After abandoning Tucson on March 31, spring training baseball will leave behind 64 years of fond memories.
It will also leave behind about $25 million in debt.
Spring training began in Tucson at what eventually became Hi Corbett Field. In the first game, on a March afternoon in 1947, the Cleveland Indians defeated the New York Giants.
The springtime tradition will end at the same place on a 2010 afternoon when the Colorado Rockies play the Arizona Diamondbacks.
"It's more than a loss of just baseball," laments Steve Thrush. "It's the loss of another attraction which was integral to Tucson's economic base."
As a member of the Southern Arizona Sports Development Corporation in 1996, Thrush was one of many people who pushed the Pima County Board of Supervisors to construct a second ballpark in town to accommodate the Diamondbacks and Chicago White Sox. That project, supporters predicted, would ensure that spring training remained in town for many years to come.
The new $38 million facility became Tucson Electric Park (TEP) and was financed by bonds that have annual payments of about $3 million running through 2018.
Even though the White Sox are already gone, and the Diamondbacks are departing, Thrush thinks construction of the stadium on Ajo Way was worth the investment.
"From an economic standpoint, its impact was far greater that what's left on the debt service," he says.
On the other hand, governmental watchdog Mary Schuh questioned the financing for the stadium in 1996 and continues to be shocked by it today.
"The debt problem is the elephant in the living room that nobody wants to talk about," Schuh says. "Spring training there had a very short lifespan, but the debt service lives on."
A car-rental tax, a tax on RV spaces, a hotel/lodging tax and revenues from the ballpark are supposed to fund the annual stadium operating expenses of several million dollars. The original idea was that the facility would be "revenue neutral," with income covering all costs. However, that didn't prove to be the case, and the county's general fund has had to contribute.
More recently, the economic recession and loss of the White Sox has negatively affected revenues. Departure of the Diamondbacks means there will continue to be decreased income in the future.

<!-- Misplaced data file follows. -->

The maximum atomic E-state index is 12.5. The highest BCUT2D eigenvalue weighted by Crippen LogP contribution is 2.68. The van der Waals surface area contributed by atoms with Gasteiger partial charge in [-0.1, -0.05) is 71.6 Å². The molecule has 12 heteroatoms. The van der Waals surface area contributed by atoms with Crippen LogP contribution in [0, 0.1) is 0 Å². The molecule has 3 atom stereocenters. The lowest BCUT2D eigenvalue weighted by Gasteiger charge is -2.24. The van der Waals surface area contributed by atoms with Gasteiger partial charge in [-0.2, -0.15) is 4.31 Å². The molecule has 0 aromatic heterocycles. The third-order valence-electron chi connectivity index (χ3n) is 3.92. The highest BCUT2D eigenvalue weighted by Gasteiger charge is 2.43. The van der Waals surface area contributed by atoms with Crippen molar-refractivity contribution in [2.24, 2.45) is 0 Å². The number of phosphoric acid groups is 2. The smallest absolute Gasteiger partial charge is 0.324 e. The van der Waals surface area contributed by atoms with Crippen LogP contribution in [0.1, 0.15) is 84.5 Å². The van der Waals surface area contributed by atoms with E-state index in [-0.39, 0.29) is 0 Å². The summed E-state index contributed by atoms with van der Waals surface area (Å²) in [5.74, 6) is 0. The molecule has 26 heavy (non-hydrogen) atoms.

Schuh points out that the loss of spring training will also result in fewer tourists who rent cars and stay in town. That will translate into an even lower stadium revenue stream.
"Where will the revenue come from?" Schuh wonders about the money needed to pay the ballpark's debt service.
Pima County's stadium district director, Chris Bartos, understands those economic concerns. In his budget for the next fiscal year, he's reducing both revenues and expenditures.
Bartos is hoping for some new revenue from possibilities including college baseball tournaments, Japanese professional teams holding spring training in Tucson, and an international player-development program during the summer.
Thrush suggests also using Tucson Electric Park for other events to raise needed revenue. Bartos agrees, but indicates there are hurdles.
The stadium concessionaire, he says, has a contract running through 2012, and that presents problems.
"The concessionaire has an impact on our ability to hold events," Bartos says. "We have to go through them, and it really hurts us with promoters."
Schuh says she's infuriated by such county contracts that didn't account for the possibility of teams leaving.
"Back in 1996," she recalls, "nobody asked: 'What if the glory days stop?' They thought it would go on forever. Whoever wrote those contracts should be put in stocks in a public square. They didn't protect the taxpayers and left gaps to let the teams thumb their noses at us.
"The elected officials need to be included," Schuh adds. "It happens over and over again that the public is left holding the (financial) bag."
Phil Gutt, who represented the Southern Arizona Innkeepers Association back in 1996 but now speaks only for himself, says he was concerned that TEP would not be adequately supported by its revenues.
"I didn't think it would make it," Gutt says of the financing, "but the supervisors had their minds made up.
"It's sad to see them leaving," Gutt adds about the spring training teams, "but it's not surprising. Baseball ownership holds venues hostage (for financial benefits) until they can extort a better deal from someone else."
While Hi Corbett Field will continue to have baseball on summer nights thanks to the independent minor league Tucson Toros team, TEP could largely become a mostly empty shell, especially after the departure of the Triple-A Tucson Sidewinders team after the 2008 season. Former Tucson Citizen sportswriter Corky Simpson is distressed by that potential future.
Simpson says he was at first opposed to TEP because he thought its location was the result of strong-arm political tactics by former county supervisors Dan Eckstrom and Raúl Grijalva. "There's no doubt in my mind it should have been built downtown," Simpson says of the ballpark.
But by the time TEP opened in February 1998, with a 6-5 Diamondbacks victory over the White Sox, Simpson had changed his mind. In a column, he called the new facility "a beautiful green jewel."
"I hoped it would be a big success," Simpson remarks. But he thinks the eventual outcome has been a disaster, due to sub-par maintenance and poor summertime field conditions.
"It really is a white elephant," Simpson says about Tucson Electric Park. "It's just a shame."